Lips Touch Three Times by Laini Taylor is a magical book. Seriously magical. Taylor's three fairy tales conjure up that powerful feeling of yearning I had as a teenager in love. That feeling of "if I don't get to kiss that cute boy, I may die." The thing is, in Laini's world love is a matter of life and death. This is a great read for teens and for women who still nurture the raging teen romantic within (and Twilight fans, too)!
In Dan Chaon's latest novel Await Your Reply, identity is both prominent and elusive. That is to say, the theme of identity plays a major role, while the identity of the characters can be purposefully blurred. In this stark and beautiful novel, Chaon weaves together three stories: a father and son team of hackers living on the edge in Northern Michigan, a recent high school graduate and her teacher hiding out in an abandoned motel, and a sad-sack magic store employee looking for his diabolical (genius?) twin brother. Any and all of these people may not be who they say or think they are. Using this uncertainty, Chaon masterfully builds suspense and causes his reader to ask, in this age of shifting information & light speed technology, "Who am I?"
Wunderkind Nick McDonell has done it again. In his latest novel, An Expensive Education, he brings together two seemingly disparate parts of the world: the world of the Boston Ivy-League elite and the world of war-torn, poverty-stricken Africa. McDonell explores ideas of class, race and nationalism in this story of intrigue about Harvard and it's influence on African politics. In this book we meet: Teak, a Harvard alum CIA operative, Susan Lowell, liberal Harvard professor, David Ayan, an African student adjusting to the Ivy League and his girlfriend, the spoiled, wealthy bohemian Jane. All of these individuals come together to create a spy novel with a conscience, in the tradition of John LeCarre and Graham Greene. I highly recommend reading this book—and discussing it with friends when you finish!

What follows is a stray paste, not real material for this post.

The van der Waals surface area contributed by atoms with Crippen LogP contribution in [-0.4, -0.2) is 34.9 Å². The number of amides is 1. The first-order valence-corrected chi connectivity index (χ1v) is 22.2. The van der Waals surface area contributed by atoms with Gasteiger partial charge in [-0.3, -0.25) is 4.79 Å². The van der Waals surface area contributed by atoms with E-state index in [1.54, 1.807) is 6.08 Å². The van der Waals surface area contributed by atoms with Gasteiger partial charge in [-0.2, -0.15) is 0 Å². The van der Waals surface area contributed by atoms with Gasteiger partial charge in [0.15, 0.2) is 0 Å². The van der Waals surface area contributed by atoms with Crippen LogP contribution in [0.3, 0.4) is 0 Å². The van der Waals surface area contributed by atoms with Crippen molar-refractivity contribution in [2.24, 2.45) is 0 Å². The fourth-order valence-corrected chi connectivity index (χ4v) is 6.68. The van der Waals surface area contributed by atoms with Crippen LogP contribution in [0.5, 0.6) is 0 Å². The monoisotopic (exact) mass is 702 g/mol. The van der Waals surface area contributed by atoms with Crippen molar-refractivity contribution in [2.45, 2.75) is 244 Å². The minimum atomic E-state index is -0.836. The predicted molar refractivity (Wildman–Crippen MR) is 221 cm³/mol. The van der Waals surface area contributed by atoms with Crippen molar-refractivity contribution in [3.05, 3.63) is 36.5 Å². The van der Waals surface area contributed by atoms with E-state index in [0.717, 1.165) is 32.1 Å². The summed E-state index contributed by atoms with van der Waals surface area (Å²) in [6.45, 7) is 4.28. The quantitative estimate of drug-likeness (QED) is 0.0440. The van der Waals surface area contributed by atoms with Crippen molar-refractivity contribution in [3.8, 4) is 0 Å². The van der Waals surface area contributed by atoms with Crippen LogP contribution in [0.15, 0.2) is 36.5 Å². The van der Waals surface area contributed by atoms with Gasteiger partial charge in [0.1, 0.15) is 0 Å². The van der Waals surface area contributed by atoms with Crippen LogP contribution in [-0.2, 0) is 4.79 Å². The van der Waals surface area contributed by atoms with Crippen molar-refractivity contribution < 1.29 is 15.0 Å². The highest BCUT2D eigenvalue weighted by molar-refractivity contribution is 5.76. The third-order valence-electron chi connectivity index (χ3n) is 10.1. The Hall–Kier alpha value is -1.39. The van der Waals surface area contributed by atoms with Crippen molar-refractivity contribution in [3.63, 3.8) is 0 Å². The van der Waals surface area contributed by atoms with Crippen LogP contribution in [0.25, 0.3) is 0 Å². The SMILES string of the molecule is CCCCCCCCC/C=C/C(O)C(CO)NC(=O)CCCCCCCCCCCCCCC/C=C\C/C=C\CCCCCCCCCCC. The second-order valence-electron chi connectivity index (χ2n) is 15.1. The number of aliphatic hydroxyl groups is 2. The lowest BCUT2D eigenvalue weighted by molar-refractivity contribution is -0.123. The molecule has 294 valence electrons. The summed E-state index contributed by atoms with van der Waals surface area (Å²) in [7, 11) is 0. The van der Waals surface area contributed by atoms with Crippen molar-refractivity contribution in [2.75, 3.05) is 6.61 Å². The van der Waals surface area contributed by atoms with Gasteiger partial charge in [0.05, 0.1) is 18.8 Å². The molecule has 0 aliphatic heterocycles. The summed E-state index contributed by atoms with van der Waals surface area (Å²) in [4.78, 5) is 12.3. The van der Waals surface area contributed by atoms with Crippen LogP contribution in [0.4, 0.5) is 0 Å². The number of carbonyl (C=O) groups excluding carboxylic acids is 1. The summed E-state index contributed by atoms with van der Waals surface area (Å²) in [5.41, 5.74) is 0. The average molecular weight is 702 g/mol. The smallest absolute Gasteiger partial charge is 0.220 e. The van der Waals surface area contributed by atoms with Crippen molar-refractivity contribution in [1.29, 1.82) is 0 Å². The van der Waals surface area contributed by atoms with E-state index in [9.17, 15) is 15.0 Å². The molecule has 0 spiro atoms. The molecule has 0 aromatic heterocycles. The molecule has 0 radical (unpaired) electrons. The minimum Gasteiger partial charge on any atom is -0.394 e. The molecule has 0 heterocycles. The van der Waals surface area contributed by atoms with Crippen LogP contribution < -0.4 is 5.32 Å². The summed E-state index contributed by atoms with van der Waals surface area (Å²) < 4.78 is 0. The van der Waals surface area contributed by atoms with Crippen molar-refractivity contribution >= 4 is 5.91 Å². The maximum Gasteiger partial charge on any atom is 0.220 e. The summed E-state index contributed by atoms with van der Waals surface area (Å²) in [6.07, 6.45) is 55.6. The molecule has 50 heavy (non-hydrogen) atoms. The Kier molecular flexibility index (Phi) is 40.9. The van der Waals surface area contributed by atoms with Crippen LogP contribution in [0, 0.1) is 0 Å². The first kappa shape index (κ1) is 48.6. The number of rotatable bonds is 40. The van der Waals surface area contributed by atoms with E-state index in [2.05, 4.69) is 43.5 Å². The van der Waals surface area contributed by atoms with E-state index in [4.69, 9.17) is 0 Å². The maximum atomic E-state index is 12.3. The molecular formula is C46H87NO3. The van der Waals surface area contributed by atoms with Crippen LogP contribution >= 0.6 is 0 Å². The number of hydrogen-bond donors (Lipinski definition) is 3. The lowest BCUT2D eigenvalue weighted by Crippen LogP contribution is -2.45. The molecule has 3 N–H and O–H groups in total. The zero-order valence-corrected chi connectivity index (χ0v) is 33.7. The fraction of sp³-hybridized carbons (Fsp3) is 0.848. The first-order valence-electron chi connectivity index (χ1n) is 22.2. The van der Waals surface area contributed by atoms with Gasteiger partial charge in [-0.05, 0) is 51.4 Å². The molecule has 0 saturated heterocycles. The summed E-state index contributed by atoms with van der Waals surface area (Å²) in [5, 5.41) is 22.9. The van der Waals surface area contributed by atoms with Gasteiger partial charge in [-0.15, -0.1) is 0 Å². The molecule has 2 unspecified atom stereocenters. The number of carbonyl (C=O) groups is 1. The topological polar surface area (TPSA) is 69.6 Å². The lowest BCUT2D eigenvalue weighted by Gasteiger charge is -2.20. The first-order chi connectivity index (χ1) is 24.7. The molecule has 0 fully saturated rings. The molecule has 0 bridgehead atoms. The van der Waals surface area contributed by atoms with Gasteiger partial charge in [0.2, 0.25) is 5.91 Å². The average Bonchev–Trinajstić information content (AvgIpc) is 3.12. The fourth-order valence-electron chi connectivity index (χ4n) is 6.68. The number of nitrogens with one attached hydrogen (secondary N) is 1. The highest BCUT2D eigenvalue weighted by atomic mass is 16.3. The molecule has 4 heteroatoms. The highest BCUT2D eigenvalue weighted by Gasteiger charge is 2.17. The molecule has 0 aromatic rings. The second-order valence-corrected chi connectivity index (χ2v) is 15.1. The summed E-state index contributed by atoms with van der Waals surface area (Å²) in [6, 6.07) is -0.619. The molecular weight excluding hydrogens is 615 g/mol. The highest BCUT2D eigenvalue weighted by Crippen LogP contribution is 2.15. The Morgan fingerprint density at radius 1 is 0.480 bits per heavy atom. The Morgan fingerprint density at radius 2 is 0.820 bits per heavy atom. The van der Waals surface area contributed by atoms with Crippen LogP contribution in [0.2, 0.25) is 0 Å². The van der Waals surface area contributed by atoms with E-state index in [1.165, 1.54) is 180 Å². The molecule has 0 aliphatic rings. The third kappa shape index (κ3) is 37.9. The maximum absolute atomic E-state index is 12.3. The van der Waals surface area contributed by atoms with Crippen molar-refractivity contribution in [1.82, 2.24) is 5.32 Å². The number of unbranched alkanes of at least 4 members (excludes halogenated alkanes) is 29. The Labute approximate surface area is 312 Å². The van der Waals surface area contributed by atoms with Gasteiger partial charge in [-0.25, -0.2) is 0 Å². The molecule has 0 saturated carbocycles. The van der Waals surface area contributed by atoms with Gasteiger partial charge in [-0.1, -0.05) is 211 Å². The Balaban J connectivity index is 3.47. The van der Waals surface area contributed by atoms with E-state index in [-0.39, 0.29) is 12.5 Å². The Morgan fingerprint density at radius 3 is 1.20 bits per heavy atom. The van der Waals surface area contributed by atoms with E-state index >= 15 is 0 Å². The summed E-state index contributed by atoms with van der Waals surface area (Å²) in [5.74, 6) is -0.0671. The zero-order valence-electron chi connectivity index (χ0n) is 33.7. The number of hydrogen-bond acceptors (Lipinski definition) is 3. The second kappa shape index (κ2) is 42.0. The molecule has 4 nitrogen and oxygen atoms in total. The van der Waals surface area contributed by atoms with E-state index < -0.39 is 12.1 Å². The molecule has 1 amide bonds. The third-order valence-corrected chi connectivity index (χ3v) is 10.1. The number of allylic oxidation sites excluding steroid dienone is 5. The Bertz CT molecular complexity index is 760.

The New Valley by Josh Weil is the most beautiful book I've read this year. These three novellas set in rural Appalachia broke my heart over and over again. You won't soon forget Weil's characters: the lonely cattleman, the obsessive mechanic and his obese daughter, or the mentally handicapped gas station attendant. Each of these characters reflects our own loneliness: a hard cold light, surrounded by Weil's brilliant descriptions of things natural and man-made. Weil's illustrations for the second novella sum up the beauty and conflict of the interaction between man and machine. This haunting, lovely book heralds the arrival of an impressive literary talent.
“The God I want to believe in has a voice and a sense of humor like Denis Johnson’s.” So says Jonathan Franzen (The Corrections), and I couldn’t agree more. Denis Johnson’s latest book, Nobody Move, is a gripping noir thriller that hijacked my attention for an entire afternoon. I read it once all the way through, and then started again. You don’t want to miss the story of Jimmy Luntz, a down-on-his-luck compulsive gambler on the run, and the crack-shot, drunk Native American Anita. Together they stagger through the dark, lawless underworld Johnson has created—a world that chillingly mirrors our own.